It was Valentines Day of 2016 and there weren’t any females rocking with Gaines and he was down to his last $100. With that not being enough for a one-way to Portland, he instead booked a direct flight to Colorado and spent two weeks hustling to get the funds needed to complete his destination to Beaverton. For two months, he slept on a friend’s couch and three to four times a week, made the seven-mile walk to Nike’s campus. He would spend up to five hours there each time, sitting in the cafeteria, creating for his portfolio and scheduling meetings to share his thoughts, opinions, and vision. A talking point always was the handed down all white Air Force 1s his friend gave him that Gaines turned into his personal canvas, painting outside the lines of the Swoosh.

While word began spreading on campus about Gaines, he wasn’t content on just being known on campus. He did have bills to pay and a vision to fund.

“I wanted dental benefits! I’m grown,” said Gaines. “I’m trying to get a consistent job on campus to support my creativity and buy art supplies. That was my job and vision. If I work as a PLM [Product Line Manager], I can save up enough money to buy canvasses and I can paint in my spare time to be able to work towards being the greatest artist of my generation. I prayed about it and thought that it would be how I could leverage that part of my life.”

Having seen his work ethic and the conviction behind each idea he shared, Nike was sold on his vision of creating and utilizing a platform to reach back towards his community through the power of sport, art and creativity. He began working on the “Game Worn” collection and had to keep details about all that was coming for over a year. He made sure everything down to the smallest detail was authentic to him, even selecting Notre as the only retailer that would launch the collection because they were the only ones who traveled to the East Side to allow him to tell his story through their site’s blog.

“I’m just grateful that I can show my friends that when they get discouraged, they can look at me and see that it’s not that bad,” he says. “People don’t understand the things that I had to go through to get to this point. To be in the same category as Don, Virgil, Kanye and now me having a Nike shoe? It’s like WOW! I’m not famous. I didn’t have any celebrity co-signs. It’s just a grind.”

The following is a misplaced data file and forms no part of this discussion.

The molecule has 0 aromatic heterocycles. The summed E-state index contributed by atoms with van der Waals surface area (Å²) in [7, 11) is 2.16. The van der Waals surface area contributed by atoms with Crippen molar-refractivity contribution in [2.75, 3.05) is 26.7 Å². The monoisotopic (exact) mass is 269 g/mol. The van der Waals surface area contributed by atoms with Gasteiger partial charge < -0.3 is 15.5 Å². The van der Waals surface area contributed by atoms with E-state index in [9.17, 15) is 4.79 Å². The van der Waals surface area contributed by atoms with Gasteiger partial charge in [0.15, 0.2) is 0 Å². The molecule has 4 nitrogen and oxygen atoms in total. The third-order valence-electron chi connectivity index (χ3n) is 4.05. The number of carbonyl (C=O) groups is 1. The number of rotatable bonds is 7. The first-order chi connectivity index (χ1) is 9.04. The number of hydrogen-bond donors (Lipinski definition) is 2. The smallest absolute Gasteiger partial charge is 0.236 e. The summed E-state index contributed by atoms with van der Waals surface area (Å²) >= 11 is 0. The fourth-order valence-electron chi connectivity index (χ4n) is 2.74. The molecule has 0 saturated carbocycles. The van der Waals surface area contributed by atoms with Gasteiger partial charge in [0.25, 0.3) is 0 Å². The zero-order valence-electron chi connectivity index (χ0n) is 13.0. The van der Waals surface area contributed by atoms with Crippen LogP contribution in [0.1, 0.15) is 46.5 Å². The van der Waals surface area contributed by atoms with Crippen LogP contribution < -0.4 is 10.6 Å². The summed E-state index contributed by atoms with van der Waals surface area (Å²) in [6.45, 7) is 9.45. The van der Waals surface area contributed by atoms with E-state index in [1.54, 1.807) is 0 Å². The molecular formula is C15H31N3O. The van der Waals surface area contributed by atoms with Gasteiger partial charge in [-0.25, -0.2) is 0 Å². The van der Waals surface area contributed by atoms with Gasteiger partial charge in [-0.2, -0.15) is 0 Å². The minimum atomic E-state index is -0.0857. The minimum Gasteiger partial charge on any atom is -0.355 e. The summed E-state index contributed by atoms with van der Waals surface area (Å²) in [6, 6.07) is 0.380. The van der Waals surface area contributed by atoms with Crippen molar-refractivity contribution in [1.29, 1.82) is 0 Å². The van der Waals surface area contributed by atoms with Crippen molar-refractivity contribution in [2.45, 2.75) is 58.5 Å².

While gaining a new level of recognition, Gaines still remains that same kid from Yates. He still drinks the same coffee from McDonald’s every day, tries to answer as many DMs from those seeking advice and will rock the same shirt for consecutive days if he chooses to do so. Even with now positioning himself amongst the big-name Chicago creatives, he’s quicker to name people like Ben Edgar, Basil Evelyn and B Jack as the most influential in helping him stay the course and is never one not to give credit. Chicago artist, Theaster Gates, helped ignite the spark for Gaines wanting to create his own workshop for children after the artist invited him to one of his own years ago.

“I haven’t really had any moment to sit back and reflect because everything has been happening so fast,” Gaines says. “Being from Chicago, that popularity stuff is kind of fugazi because it makes you a target. I remember cats wouldn’t let me into their events and now I’m giving them my product.”

Chicago, while beautiful, is the most segregated city in the nation. There have been and are several like Gaines, who have the talent to scale beyond the boundaries of their circumstances. However, too many times that talent never receives the nurturing needed to blossom, falling victim to elements the city is disgracefully all too well known for. Gaines wants to help change that through his platform with Nike, showing kids that, like him, you don’t have to be an athlete or musician to create a path to be able to live their dreams.

This is only the start for Gaines. Several goals of his are scribbled down with empowering his community and being the resource to the next generation at the forefront. With all that he’s been able to accomplish thus far, it’s not farfetched to believe he will achieve that and anything else he puts his mind to as he advances through his career. It’s these thoughts that make for many sleepless nights for Gaines and those nights only provoke more ideas. He’s never been one who needed much rest anyway.

After all, there’s always work to do.

“People say they want this but they don’t even want to miss a meal,” Gaines says. “You can’t want it that bad if you still want to eat three times a day. I eat once a day and three cups of coffee. Eating just makes me tired. I’m trying to work.”